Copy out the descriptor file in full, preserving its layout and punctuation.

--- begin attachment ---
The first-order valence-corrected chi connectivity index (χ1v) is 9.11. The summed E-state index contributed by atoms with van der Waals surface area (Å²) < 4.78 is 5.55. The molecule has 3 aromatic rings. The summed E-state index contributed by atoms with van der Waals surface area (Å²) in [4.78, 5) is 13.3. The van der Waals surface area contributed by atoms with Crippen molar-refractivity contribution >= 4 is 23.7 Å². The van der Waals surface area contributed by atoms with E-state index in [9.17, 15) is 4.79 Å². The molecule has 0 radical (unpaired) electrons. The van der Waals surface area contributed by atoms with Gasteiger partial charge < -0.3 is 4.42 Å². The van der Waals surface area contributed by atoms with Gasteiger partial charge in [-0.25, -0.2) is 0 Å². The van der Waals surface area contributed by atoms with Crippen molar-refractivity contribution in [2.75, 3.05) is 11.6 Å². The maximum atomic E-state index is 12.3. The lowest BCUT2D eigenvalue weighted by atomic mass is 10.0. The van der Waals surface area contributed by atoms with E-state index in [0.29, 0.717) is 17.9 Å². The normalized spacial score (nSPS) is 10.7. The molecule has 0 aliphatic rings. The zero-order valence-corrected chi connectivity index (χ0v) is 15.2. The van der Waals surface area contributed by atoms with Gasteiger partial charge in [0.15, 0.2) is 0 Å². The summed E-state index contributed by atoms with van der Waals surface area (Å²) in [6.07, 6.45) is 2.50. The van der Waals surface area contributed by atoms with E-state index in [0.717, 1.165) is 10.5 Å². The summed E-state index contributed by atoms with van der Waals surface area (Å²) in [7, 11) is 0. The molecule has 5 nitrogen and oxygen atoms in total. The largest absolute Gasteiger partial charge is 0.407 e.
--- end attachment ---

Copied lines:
The first-order valence-corrected chi connectivity index (χ1v) is 9.11. The summed E-state index contributed by atoms with van der Waals surface area (Å²) < 4.78 is 5.55. The molecule has 3 aromatic rings. The summed E-state index contributed by atoms with van der Waals surface area (Å²) in [4.78, 5) is 13.3. The van der Waals surface area contributed by atoms with Crippen molar-refractivity contribution >= 4 is 23.7 Å². The van der Waals surface area contributed by atoms with E-state index in [9.17, 15) is 4.79 Å². The molecule has 0 radical (unpaired) electrons. The van der Waals surface area contributed by atoms with Gasteiger partial charge < -0.3 is 4.42 Å². The van der Waals surface area contributed by atoms with Gasteiger partial charge in [-0.25, -0.2) is 0 Å². The van der Waals surface area contributed by atoms with Crippen molar-refractivity contribution in [2.75, 3.05) is 11.6 Å². The maximum atomic E-state index is 12.3. The lowest BCUT2D eigenvalue weighted by atomic mass is 10.0. The van der Waals surface area contributed by atoms with E-state index in [0.29, 0.717) is 17.9 Å². The normalized spacial score (nSPS) is 10.7. The molecule has 0 aliphatic rings. The zero-order valence-corrected chi connectivity index (χ0v) is 15.2. The van der Waals surface area contributed by atoms with Gasteiger partial charge in [0.15, 0.2) is 0 Å². The summed E-state index contributed by atoms with van der Waals surface area (Å²) in [6.07, 6.45) is 2.50. The van der Waals surface area contributed by atoms with E-state index in [0.717, 1.165) is 10.5 Å². The summed E-state index contributed by atoms with van der Waals surface area (Å²) in [7, 11) is 0. The molecule has 5 nitrogen and oxygen atoms in total. The largest absolute Gasteiger partial charge is 0.407 e.